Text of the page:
What can I say about this book that hasn't already been said? I feel obligated to write something about it since it's one of the best books I have read in years.
I was drawn in from the first page. The entire novel is riveting. The characters are wonderful, and it's such a great story that needed to be told.
I waited a year and a half to get this book on PBS, and was still waiting when I finally caved in and bought it for myself. I wish I hadn't waited so long to make that purchase! I almost always post my books here when I'm done reading them, but this one won't be leaving my house. I rarely re-read a book since I ascribe to the "too many books, too little time" philosophy, but even though I finished this book last night, I already want to pick it up and re-read it! I wish I'd bought the hardcover version instead of paperback since this one is a keeper and will become a classic of American literature.
All I need to know now: When will Ms. Stockett be writing her next novel?
Let me add my voice to the thousands of others who praise this book. I chose not to see the movie before reading the book, so now I'm ready to see it. This is one of those books where you grow to love (or despise) the characters and seeing the movie will help keep them "alive" a bit longer.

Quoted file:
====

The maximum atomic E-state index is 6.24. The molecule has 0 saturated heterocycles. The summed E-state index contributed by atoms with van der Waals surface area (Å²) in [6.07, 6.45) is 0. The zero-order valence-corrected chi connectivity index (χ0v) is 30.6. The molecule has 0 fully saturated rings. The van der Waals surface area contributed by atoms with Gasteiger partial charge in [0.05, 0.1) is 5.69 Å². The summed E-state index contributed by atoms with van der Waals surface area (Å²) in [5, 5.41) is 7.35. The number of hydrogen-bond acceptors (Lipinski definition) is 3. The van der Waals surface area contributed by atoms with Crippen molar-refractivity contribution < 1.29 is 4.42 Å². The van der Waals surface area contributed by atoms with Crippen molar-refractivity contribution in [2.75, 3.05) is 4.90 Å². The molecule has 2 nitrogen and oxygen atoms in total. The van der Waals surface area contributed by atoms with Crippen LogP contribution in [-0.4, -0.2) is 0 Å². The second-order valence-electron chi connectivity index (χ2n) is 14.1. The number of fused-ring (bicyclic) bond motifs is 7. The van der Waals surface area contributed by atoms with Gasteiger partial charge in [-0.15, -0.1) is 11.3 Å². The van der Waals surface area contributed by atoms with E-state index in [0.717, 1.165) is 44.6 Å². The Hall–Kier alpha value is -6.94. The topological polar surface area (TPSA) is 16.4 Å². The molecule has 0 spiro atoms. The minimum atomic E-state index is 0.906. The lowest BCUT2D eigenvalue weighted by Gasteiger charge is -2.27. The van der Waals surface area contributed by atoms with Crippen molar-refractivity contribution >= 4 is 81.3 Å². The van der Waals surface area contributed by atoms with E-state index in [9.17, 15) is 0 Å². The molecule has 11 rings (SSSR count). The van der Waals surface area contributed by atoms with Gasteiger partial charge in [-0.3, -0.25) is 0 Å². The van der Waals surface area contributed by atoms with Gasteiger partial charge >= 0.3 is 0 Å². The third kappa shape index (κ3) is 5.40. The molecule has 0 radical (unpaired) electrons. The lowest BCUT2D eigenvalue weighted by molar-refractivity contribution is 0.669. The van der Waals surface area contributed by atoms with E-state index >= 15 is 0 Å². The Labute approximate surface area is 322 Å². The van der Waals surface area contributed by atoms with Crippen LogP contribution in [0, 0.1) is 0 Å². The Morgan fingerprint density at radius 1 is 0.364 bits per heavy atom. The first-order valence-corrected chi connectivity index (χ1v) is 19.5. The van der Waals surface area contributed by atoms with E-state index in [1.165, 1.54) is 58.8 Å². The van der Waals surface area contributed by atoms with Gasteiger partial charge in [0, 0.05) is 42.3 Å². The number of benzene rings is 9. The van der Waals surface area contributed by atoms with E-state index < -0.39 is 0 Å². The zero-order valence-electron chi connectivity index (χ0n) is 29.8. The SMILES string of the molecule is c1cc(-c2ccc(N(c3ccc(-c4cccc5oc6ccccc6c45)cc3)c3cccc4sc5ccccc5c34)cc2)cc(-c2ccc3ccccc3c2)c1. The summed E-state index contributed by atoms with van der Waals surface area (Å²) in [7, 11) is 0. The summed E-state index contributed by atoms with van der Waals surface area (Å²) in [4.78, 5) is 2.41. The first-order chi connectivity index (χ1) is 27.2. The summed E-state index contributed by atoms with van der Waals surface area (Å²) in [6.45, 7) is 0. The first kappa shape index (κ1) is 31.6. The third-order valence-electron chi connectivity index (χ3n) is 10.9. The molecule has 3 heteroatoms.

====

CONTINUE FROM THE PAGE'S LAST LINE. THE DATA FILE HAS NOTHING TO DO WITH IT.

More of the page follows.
You'd have to be living under a rock to not have heard of the book, so I won't spend time on the plot, but will simply say THANK YOU, KATHRYN STOCKETT for a thoroughly engrossing novel and for handling the subject with such refreshing candor and sensitivity. Please write more!
I could not put this book down. What a wonderful first novel. I have never lived in the south, but I did live through the 1960's, and this book is very eye-opening. Though completely fiction, the events that take place, are very believeable. A young white woman,Skeeter, comes home from college and sees the people in her social circle for the first time. Through the brave black maids who work for the women in that circle, a book is written, in their own words. The backlash and fears and yes, even humor and sadness kept me from putting the book down except to sleep. I loved it.